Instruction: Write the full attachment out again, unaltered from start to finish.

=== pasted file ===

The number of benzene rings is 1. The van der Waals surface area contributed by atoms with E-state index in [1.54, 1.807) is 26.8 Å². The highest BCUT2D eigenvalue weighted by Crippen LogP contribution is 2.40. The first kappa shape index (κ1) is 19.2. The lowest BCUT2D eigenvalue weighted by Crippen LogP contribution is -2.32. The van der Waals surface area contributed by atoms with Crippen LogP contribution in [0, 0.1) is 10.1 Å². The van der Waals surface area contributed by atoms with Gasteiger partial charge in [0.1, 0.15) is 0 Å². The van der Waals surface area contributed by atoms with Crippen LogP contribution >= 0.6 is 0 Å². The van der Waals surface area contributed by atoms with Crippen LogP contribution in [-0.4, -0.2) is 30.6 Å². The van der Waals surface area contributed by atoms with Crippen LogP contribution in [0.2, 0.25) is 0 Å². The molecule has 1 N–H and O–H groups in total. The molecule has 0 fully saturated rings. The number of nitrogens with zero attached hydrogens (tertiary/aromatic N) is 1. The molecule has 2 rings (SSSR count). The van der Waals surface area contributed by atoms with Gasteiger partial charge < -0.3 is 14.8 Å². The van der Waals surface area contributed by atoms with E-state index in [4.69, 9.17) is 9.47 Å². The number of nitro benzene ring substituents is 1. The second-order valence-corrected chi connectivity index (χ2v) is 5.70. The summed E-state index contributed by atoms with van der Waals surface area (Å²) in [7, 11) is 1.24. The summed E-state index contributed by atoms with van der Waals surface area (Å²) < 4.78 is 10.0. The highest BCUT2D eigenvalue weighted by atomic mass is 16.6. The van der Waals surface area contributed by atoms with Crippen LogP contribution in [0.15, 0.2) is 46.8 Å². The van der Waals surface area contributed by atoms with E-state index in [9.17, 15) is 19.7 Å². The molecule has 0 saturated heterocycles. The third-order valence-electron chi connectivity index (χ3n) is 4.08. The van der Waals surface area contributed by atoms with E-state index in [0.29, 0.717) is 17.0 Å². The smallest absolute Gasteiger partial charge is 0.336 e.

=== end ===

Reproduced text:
The number of benzene rings is 1. The van der Waals surface area contributed by atoms with E-state index in [1.54, 1.807) is 26.8 Å². The highest BCUT2D eigenvalue weighted by Crippen LogP contribution is 2.40. The first kappa shape index (κ1) is 19.2. The lowest BCUT2D eigenvalue weighted by Crippen LogP contribution is -2.32. The van der Waals surface area contributed by atoms with Crippen LogP contribution in [0, 0.1) is 10.1 Å². The van der Waals surface area contributed by atoms with Gasteiger partial charge in [0.1, 0.15) is 0 Å². The van der Waals surface area contributed by atoms with Crippen LogP contribution >= 0.6 is 0 Å². The van der Waals surface area contributed by atoms with Crippen LogP contribution in [-0.4, -0.2) is 30.6 Å². The van der Waals surface area contributed by atoms with Crippen LogP contribution in [0.2, 0.25) is 0 Å². The molecule has 1 N–H and O–H groups in total. The molecule has 0 fully saturated rings. The number of nitrogens with zero attached hydrogens (tertiary/aromatic N) is 1. The molecule has 2 rings (SSSR count). The van der Waals surface area contributed by atoms with Gasteiger partial charge < -0.3 is 14.8 Å². The van der Waals surface area contributed by atoms with E-state index in [4.69, 9.17) is 9.47 Å². The number of nitro benzene ring substituents is 1. The second-order valence-corrected chi connectivity index (χ2v) is 5.70. The summed E-state index contributed by atoms with van der Waals surface area (Å²) in [7, 11) is 1.24. The summed E-state index contributed by atoms with van der Waals surface area (Å²) < 4.78 is 10.0. The highest BCUT2D eigenvalue weighted by atomic mass is 16.6. The van der Waals surface area contributed by atoms with Crippen LogP contribution in [0.15, 0.2) is 46.8 Å². The van der Waals surface area contributed by atoms with E-state index in [9.17, 15) is 19.7 Å². The molecule has 0 saturated heterocycles. The third-order valence-electron chi connectivity index (χ3n) is 4.08. The van der Waals surface area contributed by atoms with E-state index in [0.29, 0.717) is 17.0 Å². The smallest absolute Gasteiger partial charge is 0.336 e.